Jeremy Corbyn Readmitted To Labour Party After Suspension Over Anti-Semitism Probe Comments

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Marlo Safi Culture Reporter
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Former Labour Party leader Jeremy Corbyn will be readmitted to the party after being suspended following a probe that found it unlawfully discriminated against its Jewish members, numerous sources reported. 

A five-member disciplinary panel from the party decided Tuesday that Corbyn be readmitted, according to Sky News. Corbyn had been suspended Oct. 29 after an investigation by the Equality and Human Rights Commission (EHRC) found that during Corbyn’s leadership, complaints of anti-Semitism were not properly handled. (RELATED: Former Labour Leader Jeremy Corbyn Suspended After Anti-Semitism Probe Finds Party Discriminated Against Jewish Members)

Corbyn refused to accept the findings of the probe, and instead insisted that the “scale of the problem was dramatically overstated for political reasons by our opponents inside and outside the party, as well as by much of the media,” according to the Wall Street Journal.

Corbyn also gave a press conference and said “I’m not part of the problem,” according to Sky News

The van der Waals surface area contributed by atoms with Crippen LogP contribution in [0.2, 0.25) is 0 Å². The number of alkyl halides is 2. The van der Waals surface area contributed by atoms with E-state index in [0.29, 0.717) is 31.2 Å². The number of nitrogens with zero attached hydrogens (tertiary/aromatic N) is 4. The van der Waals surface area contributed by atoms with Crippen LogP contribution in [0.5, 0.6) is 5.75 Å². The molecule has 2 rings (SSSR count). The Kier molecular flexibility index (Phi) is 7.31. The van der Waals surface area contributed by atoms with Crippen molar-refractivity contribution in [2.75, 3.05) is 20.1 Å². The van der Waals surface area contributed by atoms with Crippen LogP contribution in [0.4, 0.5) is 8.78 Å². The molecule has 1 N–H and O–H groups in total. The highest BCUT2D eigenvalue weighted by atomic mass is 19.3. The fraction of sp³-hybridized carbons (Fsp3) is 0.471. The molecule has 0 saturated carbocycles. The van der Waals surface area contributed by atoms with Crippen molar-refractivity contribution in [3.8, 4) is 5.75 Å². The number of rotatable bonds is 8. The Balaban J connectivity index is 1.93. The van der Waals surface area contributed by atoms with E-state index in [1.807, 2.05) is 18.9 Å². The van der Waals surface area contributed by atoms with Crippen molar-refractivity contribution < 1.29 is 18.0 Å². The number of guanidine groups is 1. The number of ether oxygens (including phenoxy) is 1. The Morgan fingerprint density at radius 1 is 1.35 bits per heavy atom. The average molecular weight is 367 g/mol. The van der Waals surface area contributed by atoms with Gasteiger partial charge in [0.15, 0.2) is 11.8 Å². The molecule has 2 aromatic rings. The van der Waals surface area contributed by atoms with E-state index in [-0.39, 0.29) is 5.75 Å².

A Labour spokesperson announced that “in light of his comments made today and his failure to retract them subsequently, the Labour Party has suspended Jeremy Corbyn pending investigation,” Business Insider reported in October. Corbyn also had his whip removed from the Parliamentary Labour Party.

Corbyn issued a statement Tuesday that said it was “not his intention” to say that anti-Semitism should be tolerated and that the concerns about anti-Semitism “are neither ‘exaggerated’ not ‘overstated,’” according to the BBC.

“The point I wished to make was that the vast majority of Labour Party members were and remain committed anti-racists deeply opposed to anti-Semitism,” the letter said. 

He also announced his reinstatement on Twitter, thanking party embers and trade unionists for their “solidarity.”

It’s unclear whether there is an ongoing investigation.

The Jewish Labour Movement rebuked the decision to readmit Corbyn to the party, and called his statement “insincere and wholly inadequate.” 

“After his failure of leadership to tackle anti-Semitism, so clearly set out in the EHRC’s report, any reasonable and fair-minded observer would see Jeremy Corbyn’s statement today as insincere and wholly inadequate.”

Upon Corbyn’s rise to party leader in 2015, ties with the Jewish community began to deteriorate, especially as Corbyn gained the endorsement of Labour’s extreme left. The commission’s report found that Corbyn’s office had interfered with a 2018 complaint about Corbyn’ criticism of a decision to paint over a mural of a hooknosed banker, an anti-Semitic trope. Corbyn’s office later apologized.